Cookies on this website

We use cookies to ensure that we give you the best experience on our website. If you click 'Accept all cookies' we'll assume that you are happy to receive all cookies and you won't see this message again. If you click 'Reject all non-essential cookies' only necessary cookies providing core functionality such as security, network management, and accessibility will be enabled. Click 'Find out more' for information on how to change your cookie settings.

© 2021, The Author(s). Background: Nearly 40% of parents with children aged 6 to 17 months consult a healthcare professional when their child has a high temperature. Clinical guidelines recommend temperature measurement in these children, but little is known about parents’ experiences of and beliefs about temperature measurement. This study aimed to explore parents’ concerns and beliefs about temperature measurement in children. Methods: Semi-structured qualitative interviews were conducted from May 2017 to June 2018 with 21 parents of children aged 4 months to 5.5 years, who were purposively sampled from the METRIC study (a method comparison study comparing non-contact infrared thermometers to axillary and tympanic thermometers in acutely ill children). Data analysis followed a thematic approach. Results: Parents described the importance of being able to detect fever, in particular high fevers, and how this then influenced their actions. The concept of “accuracy” was valued by parents but the aspects of performance which were felt to reflect accuracy varied. Parents used numerical values of temperature in four main ways: determining precision of the thermometer on repeat measures, detecting a “bad” fever, as an indication to administer antipyretics, or monitoring response to treatment. Family and social networks, the internet, and medical professionals and resources, were all key sources of advice for parents regarding fever, and guiding thermometer choice. Conclusions: Temperature measurement in children has diagnostic value but can either empower, or cause anxiety and practical challenges for parents. This represents an opportunity for both improved communication between parents and healthcare professionals, and technological development, to support parents to manage febrile illness with greater confidence in the home.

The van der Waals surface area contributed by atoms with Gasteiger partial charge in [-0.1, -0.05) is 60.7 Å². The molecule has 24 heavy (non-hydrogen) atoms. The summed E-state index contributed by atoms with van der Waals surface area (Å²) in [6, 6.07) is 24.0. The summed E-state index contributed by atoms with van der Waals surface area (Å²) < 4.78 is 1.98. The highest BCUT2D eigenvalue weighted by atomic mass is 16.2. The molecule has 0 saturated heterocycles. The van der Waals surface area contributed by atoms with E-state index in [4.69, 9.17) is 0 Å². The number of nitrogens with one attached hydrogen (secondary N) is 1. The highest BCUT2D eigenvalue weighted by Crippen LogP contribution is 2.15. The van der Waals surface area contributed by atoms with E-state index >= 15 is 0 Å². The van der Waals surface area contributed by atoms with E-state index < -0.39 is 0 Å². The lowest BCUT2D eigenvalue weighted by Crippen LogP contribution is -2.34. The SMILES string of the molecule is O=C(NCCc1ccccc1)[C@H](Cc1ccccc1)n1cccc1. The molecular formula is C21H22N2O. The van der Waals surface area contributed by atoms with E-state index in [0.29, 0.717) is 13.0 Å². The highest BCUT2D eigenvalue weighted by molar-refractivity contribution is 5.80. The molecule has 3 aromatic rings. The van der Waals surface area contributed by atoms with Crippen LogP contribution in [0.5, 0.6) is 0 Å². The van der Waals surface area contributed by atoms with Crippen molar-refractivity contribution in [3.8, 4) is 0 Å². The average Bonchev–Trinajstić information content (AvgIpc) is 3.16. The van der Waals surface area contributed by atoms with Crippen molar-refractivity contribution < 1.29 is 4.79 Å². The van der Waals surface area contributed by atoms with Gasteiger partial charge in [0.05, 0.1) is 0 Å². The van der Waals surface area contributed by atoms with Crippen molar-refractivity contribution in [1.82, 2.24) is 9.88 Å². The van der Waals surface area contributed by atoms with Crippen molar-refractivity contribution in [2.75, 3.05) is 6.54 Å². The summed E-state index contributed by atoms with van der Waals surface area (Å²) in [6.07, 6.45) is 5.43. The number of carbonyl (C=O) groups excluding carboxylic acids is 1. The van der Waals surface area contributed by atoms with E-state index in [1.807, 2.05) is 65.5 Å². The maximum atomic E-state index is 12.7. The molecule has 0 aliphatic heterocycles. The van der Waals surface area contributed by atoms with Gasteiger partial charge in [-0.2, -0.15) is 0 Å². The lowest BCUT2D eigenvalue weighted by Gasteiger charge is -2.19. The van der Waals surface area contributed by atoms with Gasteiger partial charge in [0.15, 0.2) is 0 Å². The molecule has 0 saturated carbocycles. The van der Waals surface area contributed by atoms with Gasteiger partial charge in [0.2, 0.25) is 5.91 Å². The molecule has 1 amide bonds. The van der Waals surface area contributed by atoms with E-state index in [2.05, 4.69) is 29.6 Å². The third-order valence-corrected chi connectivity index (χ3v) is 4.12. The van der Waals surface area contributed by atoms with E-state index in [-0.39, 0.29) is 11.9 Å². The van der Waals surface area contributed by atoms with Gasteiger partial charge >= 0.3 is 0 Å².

Original publication




Journal article


BMC Family Practice

Publication Date